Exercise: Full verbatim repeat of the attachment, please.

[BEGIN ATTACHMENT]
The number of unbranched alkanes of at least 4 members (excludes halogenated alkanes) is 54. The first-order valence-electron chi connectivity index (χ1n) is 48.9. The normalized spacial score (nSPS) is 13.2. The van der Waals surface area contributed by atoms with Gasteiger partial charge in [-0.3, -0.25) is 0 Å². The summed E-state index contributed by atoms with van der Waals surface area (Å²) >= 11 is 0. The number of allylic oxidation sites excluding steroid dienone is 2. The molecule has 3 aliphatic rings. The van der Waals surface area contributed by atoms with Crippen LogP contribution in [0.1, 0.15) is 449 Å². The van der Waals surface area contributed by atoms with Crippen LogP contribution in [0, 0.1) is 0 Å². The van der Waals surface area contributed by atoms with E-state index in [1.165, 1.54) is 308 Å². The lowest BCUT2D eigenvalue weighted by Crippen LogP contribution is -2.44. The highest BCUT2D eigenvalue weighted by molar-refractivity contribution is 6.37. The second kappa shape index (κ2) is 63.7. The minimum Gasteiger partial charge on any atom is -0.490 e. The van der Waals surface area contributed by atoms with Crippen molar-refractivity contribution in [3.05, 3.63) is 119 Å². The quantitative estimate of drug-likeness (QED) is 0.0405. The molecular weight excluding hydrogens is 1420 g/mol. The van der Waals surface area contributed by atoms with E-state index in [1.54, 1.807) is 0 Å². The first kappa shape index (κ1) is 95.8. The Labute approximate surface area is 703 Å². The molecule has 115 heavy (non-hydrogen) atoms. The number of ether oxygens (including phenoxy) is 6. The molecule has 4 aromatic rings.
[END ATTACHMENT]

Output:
The number of unbranched alkanes of at least 4 members (excludes halogenated alkanes) is 54. The first-order valence-electron chi connectivity index (χ1n) is 48.9. The normalized spacial score (nSPS) is 13.2. The van der Waals surface area contributed by atoms with Gasteiger partial charge in [-0.3, -0.25) is 0 Å². The summed E-state index contributed by atoms with van der Waals surface area (Å²) >= 11 is 0. The number of allylic oxidation sites excluding steroid dienone is 2. The molecule has 3 aliphatic rings. The van der Waals surface area contributed by atoms with Crippen LogP contribution in [0.1, 0.15) is 449 Å². The van der Waals surface area contributed by atoms with Crippen LogP contribution in [0, 0.1) is 0 Å². The van der Waals surface area contributed by atoms with E-state index in [1.165, 1.54) is 308 Å². The lowest BCUT2D eigenvalue weighted by Crippen LogP contribution is -2.44. The highest BCUT2D eigenvalue weighted by molar-refractivity contribution is 6.37. The second kappa shape index (κ2) is 63.7. The minimum Gasteiger partial charge on any atom is -0.490 e. The van der Waals surface area contributed by atoms with Crippen molar-refractivity contribution in [3.05, 3.63) is 119 Å². The quantitative estimate of drug-likeness (QED) is 0.0405. The molecular weight excluding hydrogens is 1420 g/mol. The van der Waals surface area contributed by atoms with E-state index in [1.54, 1.807) is 0 Å². The first kappa shape index (κ1) is 95.8. The Labute approximate surface area is 703 Å². The molecule has 115 heavy (non-hydrogen) atoms. The number of ether oxygens (including phenoxy) is 6. The molecule has 4 aromatic rings.